Turkish scholars aim to modernize Islam's Hadith

Theologians are revisiting the collections of the prophet Muhammad's sayings that Muslims use as a guideline for daily life.

By , Correspondent

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    Updating Islam: Turkey is backing a project to update the Hadith, or Muhammad's sayings, that it believes will help Muslims better apply Islam to daily life. Shown are copies of the Koran in Ankara.
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For centuries, the Hadith – a collection of the words and deeds of the prophet Muhammad – has guided Muslims in their daily lives and served as a basis for Islamic jurisprudence, offering direction on everything from hygiene to war.

The Hadith deals with events that took place some 1,400 years ago, but an ambitious Turkish project is aiming to reinterpret them to create a collection addressing modern-day concerns and stripping out elements that many theologians say contradict the Koran and Muhammad's teachings.

Observers here say the project is part of a continuing effort by a growing segment of Turkish society to reconcile faith and modernity – a struggle being played out among Muslims worldwide, from African immigrants in Paris to young Arabs in Saudi Arabia.

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Many Islamic scholars even say that parts of the Hadith have been falsely attributed to Muhammad and that while many Hadith interpretations may have applied in the early Islamic period, particularly regarding women and Islam's relation to other religions, they deserve a new look.

"There have been things that people say the prophet did or said which conflict with the Koran," says Ismail Hakki Unal, head of the Hadith department at Ankara University's divinity school, where the Hadith project is centered and is increasingly known as a hotbed of liberal Islamic thinking. "The Koran is our basic guide. Anything that conflicts with that, we are trying to eliminate."

As an example, Mr. Unal mentions Hadith-based interpretations that say it is forbidden to teach women to read or write, or that they are of "lesser mind and faith."

"The issue of women being of lesser mind and faith was something that was accepted in those days without any argument, but it is not today, which is one of the reasons that we are trying to eliminate it," he says. "We are saying that this is not in line with how the prophet lived and the Koran itself, so it cannot be accepted."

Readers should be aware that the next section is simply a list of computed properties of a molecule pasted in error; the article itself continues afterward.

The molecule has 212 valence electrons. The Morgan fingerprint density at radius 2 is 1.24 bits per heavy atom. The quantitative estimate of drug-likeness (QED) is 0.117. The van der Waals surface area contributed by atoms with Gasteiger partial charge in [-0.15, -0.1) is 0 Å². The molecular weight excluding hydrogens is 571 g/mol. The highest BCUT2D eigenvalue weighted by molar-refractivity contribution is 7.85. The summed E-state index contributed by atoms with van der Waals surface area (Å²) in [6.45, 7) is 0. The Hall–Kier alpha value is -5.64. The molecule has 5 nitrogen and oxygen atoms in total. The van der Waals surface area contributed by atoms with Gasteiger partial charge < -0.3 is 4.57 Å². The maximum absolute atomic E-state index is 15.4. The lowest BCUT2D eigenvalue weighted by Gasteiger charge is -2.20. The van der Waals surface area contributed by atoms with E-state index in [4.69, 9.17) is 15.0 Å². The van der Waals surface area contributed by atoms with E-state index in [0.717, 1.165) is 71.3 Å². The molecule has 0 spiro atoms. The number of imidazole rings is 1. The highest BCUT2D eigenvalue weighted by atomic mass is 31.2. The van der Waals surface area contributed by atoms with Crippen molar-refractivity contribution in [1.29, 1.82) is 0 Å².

As the project's authors envision it, the new collection will draw on the ancient Hadith to answer decidedly up-to-date questions, such as how to behave behind the wheel (Turkey has one of the world's highest accident rates) and what is the Islamic response to climate change.

The Hadith, which are not part of the Koran, the holy book of Islam, began as oral traditions that were only written down long after the prophet's death. Much of Islamic, or sharia, law is derived from the Hadith.

The meaning of many Hadiths has been lost and the cultural or geographical context of a text is forgotten, said Mehmet Gormez, deputy head of Turkey's Religious Affairs Directorate, or Diyanet.

Asked whether his project could lead to changes in the way women are perceived in the Islamic world, Mr. Gormez said nothing in Muslim texts could be used to justify such practices as "honor killings" of women or the stoning of adulterers. "Islam is misunderstood. For example, you cannot show me from the 600-year history of the Ottoman Empire a case of a person being stoned for adultery or a thief whose hand was amputated."

Launched two years ago by the Diyanet, the Hadith project is scheduled to be completed by December and translated into Arabic, English, and Russian. Some 80 theologians from across Turkey are involved.

"Today, Islamic knowledge, both in the East and the West, seems to be very confusing, especially concerning the prophet and his teachings.... We wanted to contribute towards clarifying this confusion," says Gormez. "During the last century, there hasn't been such a deep, wide-ranging study of the Hadith."

Turkey's place in the Islamic world

Although Turkey is often described as secular, the state is actually deeply involved in religious life. Second only to the military and education system in size and budget, the Diyanet is responsible for managing some 78,000 mosques – including which imams are allowed to preach and what they're allowed to say. Now, it's trying to create a more "healthy" understanding of Islam and the prophet Muhammad through the Hadith project.

But Ankara University theologians involved stress that it's not an attempt to change Islam. Rather, it's an attempt to identify and strip away cultural beliefs or practices of Muhammad's era that were grafted onto Islam but have no root in it.